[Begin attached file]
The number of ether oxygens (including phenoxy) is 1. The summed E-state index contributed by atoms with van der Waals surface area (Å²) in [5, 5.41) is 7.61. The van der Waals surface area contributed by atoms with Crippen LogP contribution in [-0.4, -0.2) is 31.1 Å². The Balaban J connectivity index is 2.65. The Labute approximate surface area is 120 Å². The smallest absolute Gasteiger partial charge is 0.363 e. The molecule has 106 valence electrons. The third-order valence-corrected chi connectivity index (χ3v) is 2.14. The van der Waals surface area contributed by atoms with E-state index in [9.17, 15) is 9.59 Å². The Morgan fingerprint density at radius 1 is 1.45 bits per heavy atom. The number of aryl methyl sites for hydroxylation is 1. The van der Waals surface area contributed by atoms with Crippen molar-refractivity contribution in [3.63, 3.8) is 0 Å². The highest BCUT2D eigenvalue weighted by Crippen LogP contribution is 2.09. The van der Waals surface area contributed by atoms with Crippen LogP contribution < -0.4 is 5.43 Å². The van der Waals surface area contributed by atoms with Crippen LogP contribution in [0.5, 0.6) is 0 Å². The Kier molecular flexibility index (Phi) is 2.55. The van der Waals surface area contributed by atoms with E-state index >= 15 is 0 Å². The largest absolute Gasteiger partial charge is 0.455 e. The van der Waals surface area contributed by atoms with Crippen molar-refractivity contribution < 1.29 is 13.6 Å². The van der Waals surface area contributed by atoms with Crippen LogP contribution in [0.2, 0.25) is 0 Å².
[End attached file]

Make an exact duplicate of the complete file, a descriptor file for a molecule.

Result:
The number of ether oxygens (including phenoxy) is 1. The summed E-state index contributed by atoms with van der Waals surface area (Å²) in [5, 5.41) is 7.61. The van der Waals surface area contributed by atoms with Crippen LogP contribution in [-0.4, -0.2) is 31.1 Å². The Balaban J connectivity index is 2.65. The Labute approximate surface area is 120 Å². The smallest absolute Gasteiger partial charge is 0.363 e. The molecule has 106 valence electrons. The third-order valence-corrected chi connectivity index (χ3v) is 2.14. The van der Waals surface area contributed by atoms with E-state index in [9.17, 15) is 9.59 Å². The Morgan fingerprint density at radius 1 is 1.45 bits per heavy atom. The number of aryl methyl sites for hydroxylation is 1. The van der Waals surface area contributed by atoms with Crippen molar-refractivity contribution in [3.63, 3.8) is 0 Å². The highest BCUT2D eigenvalue weighted by Crippen LogP contribution is 2.09. The van der Waals surface area contributed by atoms with Crippen LogP contribution < -0.4 is 5.43 Å². The van der Waals surface area contributed by atoms with Crippen LogP contribution in [0.5, 0.6) is 0 Å². The Kier molecular flexibility index (Phi) is 2.55. The van der Waals surface area contributed by atoms with E-state index >= 15 is 0 Å². The largest absolute Gasteiger partial charge is 0.455 e. The van der Waals surface area contributed by atoms with Crippen molar-refractivity contribution < 1.29 is 13.6 Å². The van der Waals surface area contributed by atoms with Crippen LogP contribution in [0.2, 0.25) is 0 Å².